It may have been the extended heat wave that drove people to seek the air-conditioned comfort of Reed Intermediate School, but Friends of the C.H. Booth Library Annual Book Sale organizer Denise Kaiser said that she believed the 2013 sale drew a larger crowd than last year during its run, Saturday, July 13 through Wednesday, July 17.
“We know that we had 1,306 paying adults on Saturday, our opening day,” Ms Kaiser said, a number that was up from 2012, even taking into account that the age for free entry was increased to age 18 for the first time this year.
With no entry fee charged on Sunday (or subsequent days), she felt that the number of patrons was probably equal to that of Saturday. Book lovers found already bargain prices for the thousands of books, CDs, and DVDs slashed by half on Monday, followed by the popular “$5 Bag Day” on Tuesday, and the mother of all bonuses, Free Day, on the final day of the sale. It was a steady flow of bibliophiles, taking advantage of the unbeatable prices.
Only very few books remained unsold when the noontime closing bell rang, July 17.
“Things don’t go into the garbage, though,” emphasized Ms Kaiser. “What hasn’t sold by noon on the last day is picked up by a company that takes paper,” she said. So that unsold copy of Nancy Drew’s The Secret In The Old Attic could come back one day as a Fancy Nancy book — or maybe a paper coffee cup.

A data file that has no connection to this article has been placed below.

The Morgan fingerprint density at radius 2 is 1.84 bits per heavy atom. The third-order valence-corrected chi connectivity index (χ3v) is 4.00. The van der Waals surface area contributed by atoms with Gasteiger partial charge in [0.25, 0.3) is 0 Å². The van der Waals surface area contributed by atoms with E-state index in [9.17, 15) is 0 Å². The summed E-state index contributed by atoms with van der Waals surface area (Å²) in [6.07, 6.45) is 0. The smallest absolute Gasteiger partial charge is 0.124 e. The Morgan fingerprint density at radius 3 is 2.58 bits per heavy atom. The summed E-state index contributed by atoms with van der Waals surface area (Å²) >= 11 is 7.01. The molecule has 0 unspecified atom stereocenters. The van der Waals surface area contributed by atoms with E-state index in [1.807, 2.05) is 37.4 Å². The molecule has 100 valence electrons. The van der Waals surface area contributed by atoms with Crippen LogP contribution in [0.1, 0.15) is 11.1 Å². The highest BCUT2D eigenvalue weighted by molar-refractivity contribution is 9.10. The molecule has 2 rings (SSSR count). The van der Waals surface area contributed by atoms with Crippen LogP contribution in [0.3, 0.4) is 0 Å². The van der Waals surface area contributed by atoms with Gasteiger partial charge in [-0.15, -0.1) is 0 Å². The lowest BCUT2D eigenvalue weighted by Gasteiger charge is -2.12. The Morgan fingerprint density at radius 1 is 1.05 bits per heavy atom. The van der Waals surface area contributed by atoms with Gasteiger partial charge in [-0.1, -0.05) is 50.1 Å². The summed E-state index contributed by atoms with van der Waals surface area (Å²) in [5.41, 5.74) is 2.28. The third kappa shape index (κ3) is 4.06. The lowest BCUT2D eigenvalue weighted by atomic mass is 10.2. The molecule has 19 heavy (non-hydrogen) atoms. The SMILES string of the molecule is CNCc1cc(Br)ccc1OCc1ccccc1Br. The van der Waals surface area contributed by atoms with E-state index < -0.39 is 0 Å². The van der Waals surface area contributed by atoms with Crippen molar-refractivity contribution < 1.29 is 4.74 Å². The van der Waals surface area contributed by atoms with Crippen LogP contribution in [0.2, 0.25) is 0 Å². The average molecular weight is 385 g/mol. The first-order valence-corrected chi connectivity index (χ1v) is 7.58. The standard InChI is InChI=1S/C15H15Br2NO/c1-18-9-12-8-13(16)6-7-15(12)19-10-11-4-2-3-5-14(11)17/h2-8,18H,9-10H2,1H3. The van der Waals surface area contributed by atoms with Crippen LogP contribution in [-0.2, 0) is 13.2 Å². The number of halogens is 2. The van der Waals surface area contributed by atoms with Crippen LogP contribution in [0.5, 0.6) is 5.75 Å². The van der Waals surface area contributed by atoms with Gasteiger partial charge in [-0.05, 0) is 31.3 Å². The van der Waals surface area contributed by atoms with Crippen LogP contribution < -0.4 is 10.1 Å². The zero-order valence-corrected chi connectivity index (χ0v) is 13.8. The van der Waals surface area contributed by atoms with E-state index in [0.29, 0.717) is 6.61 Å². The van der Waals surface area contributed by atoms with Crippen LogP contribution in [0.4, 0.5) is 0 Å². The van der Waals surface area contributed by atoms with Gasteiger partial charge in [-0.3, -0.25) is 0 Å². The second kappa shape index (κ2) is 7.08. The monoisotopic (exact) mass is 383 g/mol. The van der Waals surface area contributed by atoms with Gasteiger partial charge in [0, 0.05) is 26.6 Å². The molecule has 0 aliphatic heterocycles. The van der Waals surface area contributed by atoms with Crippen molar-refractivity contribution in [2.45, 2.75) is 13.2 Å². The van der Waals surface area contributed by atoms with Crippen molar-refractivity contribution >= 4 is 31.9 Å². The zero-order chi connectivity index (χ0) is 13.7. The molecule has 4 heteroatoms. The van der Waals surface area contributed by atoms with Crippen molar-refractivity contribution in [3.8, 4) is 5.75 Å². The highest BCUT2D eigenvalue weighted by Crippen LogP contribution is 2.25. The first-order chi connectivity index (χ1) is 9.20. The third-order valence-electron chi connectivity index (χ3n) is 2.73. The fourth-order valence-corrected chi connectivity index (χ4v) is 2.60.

Every year has special moments, Ms Kaiser said. This year, it was nice to see many more local people than usual. “We also had a number of people who thanked us for holding the sale, in spite of what happened 12/14,” she said. “I think it was proof that life can go on,” Ms Kaiser added.
Whether attracted from within the town, or travelers from many miles away, people are always impressed with the facility, the generosity for the school system, the size of the sale, and the organization, said Ms Kaiser.
She attributedthe smooth operation to the many volunteers. “Our volunteers are wonderful,” she said, staying extended hours, assisting shoppers, and always condensing collections and straightening the sections of books and other items as the hours go by.
“We haven’t tallied the numbers yet,” said Ms Kaiser, as she waited for the truck to pick up the last of the tables, Wednesday afternoon, “but it seemed like another successful fundraiser.”
No matter what the final net is, though, Friends of the C.H. Booth Library is committed to supporting the library at the level it always has, she said.
And until the truck pulled in, she had plans of her own: “I’ve got a warmed up piece of pizza, the New York Times Magazine that I haven’t had time to read, and three pieces of the flourless chocolate cake from Trader Joe’s left behind.”
Life is good.